Re-think your Personal Board of Directors using these 5 Traits

It’s time to intentionally diversify your advisers

Julee Everett
Apr 7 · 7 min read
A mango stands tall amongst a group of green apples.
Photo by Rick Guerrero on Unsplash

Most of us have a group of people we look to for advice, unconsciously or intentionally, during times of crisis or critical decision making. Some of these people are in your personal circle, privy to your adulting challenges and values, who have offered their advice throughout your life. Some originate from your professional network, influencing your resume, career growth, and professional choices and aspirations. They may not have known it, but these people are your Personal Board of Directors.

You may have found that getting advice from these two different channels in your life served you well. However, you may have also found that you received contradicting advice at times, because each group is focused on a different area of your life.

With the pandemic, these two dimensions of life intersect at a much higher frequency than before. Even as the availability of vaccines continues to open up businesses and high-touch experiences, the division between professional and personal remains blurry. There has been a massive shift of knowledge workers from face-to-face collaboration to work-from-anywhere — along with a hefty investment in technology that suggests this practice will not revert. Parents of school-age children have experienced even more work/home creep, with the challenge of working while homeschooling during shutdown periods. Those who live in multi-generational households encountered different unforeseen complexities, with difficulties accessing home-health aid and accommodating aging parents with various needs. The pandemic has accelerated the blurring of the boundaries, with everyone being forced to adjust work demands to meet personal and family challenges. In addition, we are navigating racial tension and injustice issues that can only be ignored at our peril as a society.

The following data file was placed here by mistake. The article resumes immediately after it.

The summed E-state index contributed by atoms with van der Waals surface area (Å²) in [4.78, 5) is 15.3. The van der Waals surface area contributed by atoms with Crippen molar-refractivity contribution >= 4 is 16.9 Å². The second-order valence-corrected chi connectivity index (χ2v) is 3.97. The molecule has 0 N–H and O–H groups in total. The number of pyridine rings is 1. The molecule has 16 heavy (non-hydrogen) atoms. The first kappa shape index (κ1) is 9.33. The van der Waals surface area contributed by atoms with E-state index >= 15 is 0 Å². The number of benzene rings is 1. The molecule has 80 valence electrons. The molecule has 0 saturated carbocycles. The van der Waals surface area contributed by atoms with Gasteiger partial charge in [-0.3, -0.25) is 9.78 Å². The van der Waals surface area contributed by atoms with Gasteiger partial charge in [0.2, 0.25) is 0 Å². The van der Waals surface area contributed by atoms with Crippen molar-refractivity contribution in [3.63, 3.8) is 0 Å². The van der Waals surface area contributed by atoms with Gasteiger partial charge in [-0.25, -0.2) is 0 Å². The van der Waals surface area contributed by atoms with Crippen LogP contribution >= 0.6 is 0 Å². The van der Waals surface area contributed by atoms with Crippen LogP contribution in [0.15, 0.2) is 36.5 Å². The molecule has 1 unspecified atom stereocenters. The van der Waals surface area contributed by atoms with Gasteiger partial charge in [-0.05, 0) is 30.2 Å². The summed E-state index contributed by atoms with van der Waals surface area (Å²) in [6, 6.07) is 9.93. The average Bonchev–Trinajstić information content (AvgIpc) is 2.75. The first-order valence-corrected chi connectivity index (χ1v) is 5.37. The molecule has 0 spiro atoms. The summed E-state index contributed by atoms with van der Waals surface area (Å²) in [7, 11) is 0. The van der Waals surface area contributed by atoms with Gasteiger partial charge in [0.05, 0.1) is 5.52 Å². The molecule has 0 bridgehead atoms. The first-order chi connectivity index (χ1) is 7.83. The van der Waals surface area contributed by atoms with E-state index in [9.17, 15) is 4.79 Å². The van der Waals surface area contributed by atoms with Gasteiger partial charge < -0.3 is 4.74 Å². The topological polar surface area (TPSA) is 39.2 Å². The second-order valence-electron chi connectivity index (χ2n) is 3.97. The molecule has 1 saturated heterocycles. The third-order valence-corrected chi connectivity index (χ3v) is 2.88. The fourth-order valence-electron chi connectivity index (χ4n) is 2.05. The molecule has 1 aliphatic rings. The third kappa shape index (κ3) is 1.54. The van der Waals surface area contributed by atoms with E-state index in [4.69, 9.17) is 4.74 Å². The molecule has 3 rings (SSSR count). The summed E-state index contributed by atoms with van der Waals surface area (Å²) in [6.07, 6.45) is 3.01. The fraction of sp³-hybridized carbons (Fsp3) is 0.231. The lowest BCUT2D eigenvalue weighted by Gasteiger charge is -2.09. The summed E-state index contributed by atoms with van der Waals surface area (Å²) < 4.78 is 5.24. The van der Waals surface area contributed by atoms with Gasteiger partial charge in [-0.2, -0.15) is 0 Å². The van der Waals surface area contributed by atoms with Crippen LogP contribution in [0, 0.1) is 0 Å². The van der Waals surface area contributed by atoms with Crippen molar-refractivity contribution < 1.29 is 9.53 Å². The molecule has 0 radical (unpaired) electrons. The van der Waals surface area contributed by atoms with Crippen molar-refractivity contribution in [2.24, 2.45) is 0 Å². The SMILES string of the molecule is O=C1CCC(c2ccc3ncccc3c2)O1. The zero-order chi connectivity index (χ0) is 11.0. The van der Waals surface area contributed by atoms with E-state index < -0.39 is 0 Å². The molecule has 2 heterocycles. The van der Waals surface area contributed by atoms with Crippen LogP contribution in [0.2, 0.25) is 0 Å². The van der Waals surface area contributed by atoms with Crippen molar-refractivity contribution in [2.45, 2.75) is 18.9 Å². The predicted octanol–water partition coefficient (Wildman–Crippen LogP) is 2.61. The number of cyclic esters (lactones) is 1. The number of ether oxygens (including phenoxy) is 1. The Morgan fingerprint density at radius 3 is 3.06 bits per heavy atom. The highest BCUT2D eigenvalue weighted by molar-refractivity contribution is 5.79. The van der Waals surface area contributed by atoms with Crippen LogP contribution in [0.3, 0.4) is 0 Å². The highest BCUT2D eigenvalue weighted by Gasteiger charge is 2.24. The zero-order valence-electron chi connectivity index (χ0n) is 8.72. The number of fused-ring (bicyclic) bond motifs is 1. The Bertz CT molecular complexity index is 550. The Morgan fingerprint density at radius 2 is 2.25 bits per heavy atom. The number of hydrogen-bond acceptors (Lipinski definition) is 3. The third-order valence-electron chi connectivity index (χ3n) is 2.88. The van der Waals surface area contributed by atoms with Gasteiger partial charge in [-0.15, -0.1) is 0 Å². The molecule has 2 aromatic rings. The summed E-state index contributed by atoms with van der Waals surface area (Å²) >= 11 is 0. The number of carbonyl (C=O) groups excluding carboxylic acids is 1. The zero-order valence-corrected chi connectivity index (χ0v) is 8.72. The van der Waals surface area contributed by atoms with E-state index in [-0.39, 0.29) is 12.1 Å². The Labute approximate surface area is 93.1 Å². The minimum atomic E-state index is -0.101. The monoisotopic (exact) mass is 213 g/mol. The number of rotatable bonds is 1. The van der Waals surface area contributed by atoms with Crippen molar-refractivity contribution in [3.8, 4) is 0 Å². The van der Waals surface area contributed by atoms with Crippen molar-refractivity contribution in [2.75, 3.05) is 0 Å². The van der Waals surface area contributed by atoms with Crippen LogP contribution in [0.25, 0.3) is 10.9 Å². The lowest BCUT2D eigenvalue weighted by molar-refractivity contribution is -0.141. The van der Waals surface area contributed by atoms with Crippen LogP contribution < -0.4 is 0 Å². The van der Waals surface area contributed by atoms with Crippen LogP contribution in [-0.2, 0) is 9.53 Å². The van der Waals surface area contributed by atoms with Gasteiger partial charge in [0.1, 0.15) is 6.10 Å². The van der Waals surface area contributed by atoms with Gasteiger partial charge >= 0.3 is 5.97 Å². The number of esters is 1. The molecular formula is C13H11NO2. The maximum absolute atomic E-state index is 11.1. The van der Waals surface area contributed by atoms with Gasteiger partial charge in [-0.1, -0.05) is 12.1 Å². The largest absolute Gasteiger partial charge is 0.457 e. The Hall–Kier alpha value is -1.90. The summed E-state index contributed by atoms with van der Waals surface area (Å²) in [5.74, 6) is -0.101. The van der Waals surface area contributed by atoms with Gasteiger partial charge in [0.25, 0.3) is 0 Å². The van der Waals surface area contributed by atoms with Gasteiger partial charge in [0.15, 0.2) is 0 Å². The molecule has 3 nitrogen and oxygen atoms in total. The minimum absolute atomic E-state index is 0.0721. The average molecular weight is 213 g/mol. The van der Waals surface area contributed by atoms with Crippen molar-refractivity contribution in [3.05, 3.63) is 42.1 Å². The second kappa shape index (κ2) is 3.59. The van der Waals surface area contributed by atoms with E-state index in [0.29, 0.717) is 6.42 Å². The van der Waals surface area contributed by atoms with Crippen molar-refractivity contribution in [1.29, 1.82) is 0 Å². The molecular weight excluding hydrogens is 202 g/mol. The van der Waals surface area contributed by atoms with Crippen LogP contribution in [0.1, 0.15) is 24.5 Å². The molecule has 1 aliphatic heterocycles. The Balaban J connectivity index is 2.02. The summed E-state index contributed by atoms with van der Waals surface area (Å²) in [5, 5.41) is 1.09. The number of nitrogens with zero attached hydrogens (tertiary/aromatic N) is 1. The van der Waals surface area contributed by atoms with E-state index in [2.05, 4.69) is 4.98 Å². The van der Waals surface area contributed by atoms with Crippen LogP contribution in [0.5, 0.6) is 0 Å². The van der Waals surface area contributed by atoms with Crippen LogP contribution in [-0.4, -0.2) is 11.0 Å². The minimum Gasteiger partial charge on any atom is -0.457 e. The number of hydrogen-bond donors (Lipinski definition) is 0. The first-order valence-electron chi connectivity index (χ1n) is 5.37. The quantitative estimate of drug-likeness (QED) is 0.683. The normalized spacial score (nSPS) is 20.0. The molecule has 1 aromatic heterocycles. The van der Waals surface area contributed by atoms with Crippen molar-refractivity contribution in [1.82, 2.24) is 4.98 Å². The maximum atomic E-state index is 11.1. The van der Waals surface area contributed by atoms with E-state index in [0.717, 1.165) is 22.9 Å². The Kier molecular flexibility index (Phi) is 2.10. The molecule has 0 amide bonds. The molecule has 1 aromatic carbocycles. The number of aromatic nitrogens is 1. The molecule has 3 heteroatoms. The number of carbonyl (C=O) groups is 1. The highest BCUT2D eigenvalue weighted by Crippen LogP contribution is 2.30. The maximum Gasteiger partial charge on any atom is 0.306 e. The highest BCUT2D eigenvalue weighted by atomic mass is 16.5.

With our frontier constantly shifting, it’s a good time to pause and re-think your mix of advisers. Purposely choose the people who can help you navigate this new normal to ensure your upcoming decisions reflect a diverse and holistic approach to a well-rounded life, help you enlarge your thinking, and build social capital.

Calling this group of valuable guides and mentors your Personal Board of Directors (PBoD) seems pretty dry, so let’s call it your Personal Order of the Jedi (POoJ), just for fun. Read on for five essential traits to include in your choices.

If you are a follower of mine, you know I am a follower of all things Adam Grant. In “Think Again,” Grant breaks out the differences in our personalities to show how our proclivities can affect our ability to influence or evolve our thinking. Having people close to you who can and will challenge your thinking will help you grow what Grant describes as mental flexibility.

Is your natural stance one of a politician, scientist, prosecutor, or preacher? You can take Grant’s quiz, with ten quick questions, here: https://www.adamgrant.net/quizzes/think-again-quiz

Image by Author

When I am in scientist mode, which is my default approach, I rely on rational logic. I can overwhelm people with data and sources when adopting a more persuasive stance could be more effective at building support. A friend of mine, whose re-thinking quiz rated her at 30% preacher, benefits from my influence when negotiating or making business transactions.